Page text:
Ethics and Leadership Failures: The Enron Case
Gibney's 2005 documentary film Enron: The Smartest Guys in the Room reveals some of the main ethical weaknesses in an unbridled neoliberal capitalist market system. Barely addressing environmental and social justice issues, the filmmakers instead choose to focus on organizational culture, leadership, and ethical decision making within the corporation. The film illustrates the core concepts of business ethics and shows how executives shape company values and behaviors. Disturbingly, the Enron case also shows how unethical corporate behavior is linked with unethical behavior in government.
Summarize in one paragraph how you would explain Enron's ethical meltdown
Enron's ethical meltdown is a result of two interrelated issues: unethical individuals making unethical decisions, and an organizational culture that enables unethical decisions to proliferate. The unethical decisions and behaviors mainly have to do with stock market manipulation and the falsifying of information related to the actual performance of the firm. By fooling the market into believing that Enron was making money, it attracted increased shareholder revenues and proceeded to bull its way through the system unnoticed by regulators. The organizational culture at Enron was actually oriented towards manipulating the market almost as if it were the company mission -- the culture was also strictly oriented towards performance because the bottom 15% of employees would be fired every year. So it was more than competitive, and the human resources systems did not build in anything that would prevent unethical behavior to meet targets. There are therefore two separate issues related to Enron's culture: first...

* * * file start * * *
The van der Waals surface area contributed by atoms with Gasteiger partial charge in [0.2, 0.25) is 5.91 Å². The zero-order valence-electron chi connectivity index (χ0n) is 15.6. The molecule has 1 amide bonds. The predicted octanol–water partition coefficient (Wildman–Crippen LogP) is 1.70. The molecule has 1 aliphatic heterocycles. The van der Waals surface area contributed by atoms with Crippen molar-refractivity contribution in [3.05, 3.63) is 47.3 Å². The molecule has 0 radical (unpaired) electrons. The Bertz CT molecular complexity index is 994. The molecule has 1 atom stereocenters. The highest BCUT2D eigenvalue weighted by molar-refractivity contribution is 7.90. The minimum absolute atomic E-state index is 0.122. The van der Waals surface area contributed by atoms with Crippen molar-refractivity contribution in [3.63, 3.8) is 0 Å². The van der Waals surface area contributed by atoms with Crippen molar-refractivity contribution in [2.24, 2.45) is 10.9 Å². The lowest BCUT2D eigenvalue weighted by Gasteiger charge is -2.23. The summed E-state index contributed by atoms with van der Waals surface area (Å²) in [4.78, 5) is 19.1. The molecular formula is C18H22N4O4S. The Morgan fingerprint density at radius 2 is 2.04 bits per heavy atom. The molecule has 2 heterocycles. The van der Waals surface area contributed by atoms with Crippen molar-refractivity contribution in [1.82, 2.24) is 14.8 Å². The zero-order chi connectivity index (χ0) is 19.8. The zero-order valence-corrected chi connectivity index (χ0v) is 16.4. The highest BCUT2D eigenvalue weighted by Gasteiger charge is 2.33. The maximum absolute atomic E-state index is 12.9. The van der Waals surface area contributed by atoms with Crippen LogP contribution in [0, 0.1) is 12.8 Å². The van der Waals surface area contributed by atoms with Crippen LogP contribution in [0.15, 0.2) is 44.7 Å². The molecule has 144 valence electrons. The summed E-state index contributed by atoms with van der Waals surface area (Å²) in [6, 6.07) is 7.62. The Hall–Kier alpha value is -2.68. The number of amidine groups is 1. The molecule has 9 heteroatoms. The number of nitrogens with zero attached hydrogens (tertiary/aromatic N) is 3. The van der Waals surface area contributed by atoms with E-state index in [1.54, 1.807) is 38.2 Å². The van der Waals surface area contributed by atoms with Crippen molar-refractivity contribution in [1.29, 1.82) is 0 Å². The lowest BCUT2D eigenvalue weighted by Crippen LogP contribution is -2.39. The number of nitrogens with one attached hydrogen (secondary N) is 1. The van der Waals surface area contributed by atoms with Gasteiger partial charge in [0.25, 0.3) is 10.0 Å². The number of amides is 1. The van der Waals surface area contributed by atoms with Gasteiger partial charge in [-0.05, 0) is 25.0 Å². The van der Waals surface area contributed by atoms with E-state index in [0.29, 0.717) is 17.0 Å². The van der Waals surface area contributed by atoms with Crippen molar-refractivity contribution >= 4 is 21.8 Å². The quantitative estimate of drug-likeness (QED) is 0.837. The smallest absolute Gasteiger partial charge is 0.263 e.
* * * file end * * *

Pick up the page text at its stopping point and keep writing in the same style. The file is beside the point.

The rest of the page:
That atmosphere has more to do with human resources and labor issues than about the white collar crimes committed by Enron executives. Both of these issues combined to create an ethical meltdown.
2. How would you characterize Enron's culture and what role, and in what way, do you think culture played in the ethical issues at Enron?
Enron's culture problems began the top of the company, where pumping up the earnings was the only thing that mattered -- it was the de facto way to boost earnings. If the earnings were not reflective of reality in terms of how much revenue Enron actually brought in, that fact wasn't as important as the faAade of good earnings.
Skilling played a key role in this cultural orientation because he insisted on mark-to-market accounting, which showed that the company was oriented more towards the illusion of high profits, even if those profits did not yet exist and senior executives condoned and participated in the fraud, as the documentary shows. Being devoid of ethics allowed for a few short-term gains but resulted in the colossal ethical failures at Enron and an exposure of widespread corruption in the capitalist market system.
In Chapters 3 and 4 of Management, Bateman, Snell & Konopaske (2016) discuss organizational environment and culture and how these elements affect all aspects of the company's operations from senior management decisions to the behaviors of subordinates. The authors refer to the "macroenvironment," which influences the culture through laws and regulations that restrain organizations and their behaviors (Bateman, Snell & Konopaske (2016, p. 44). In the Enron case, the macroenvironment and pesky things like law means little if those laws and regulations are irregularly enforced, for example, or if it is easy for executives to get away with white collar crimes as it was for Enron. The filmmakers do imply some degree of governmental collusion if not outright cover-ups…
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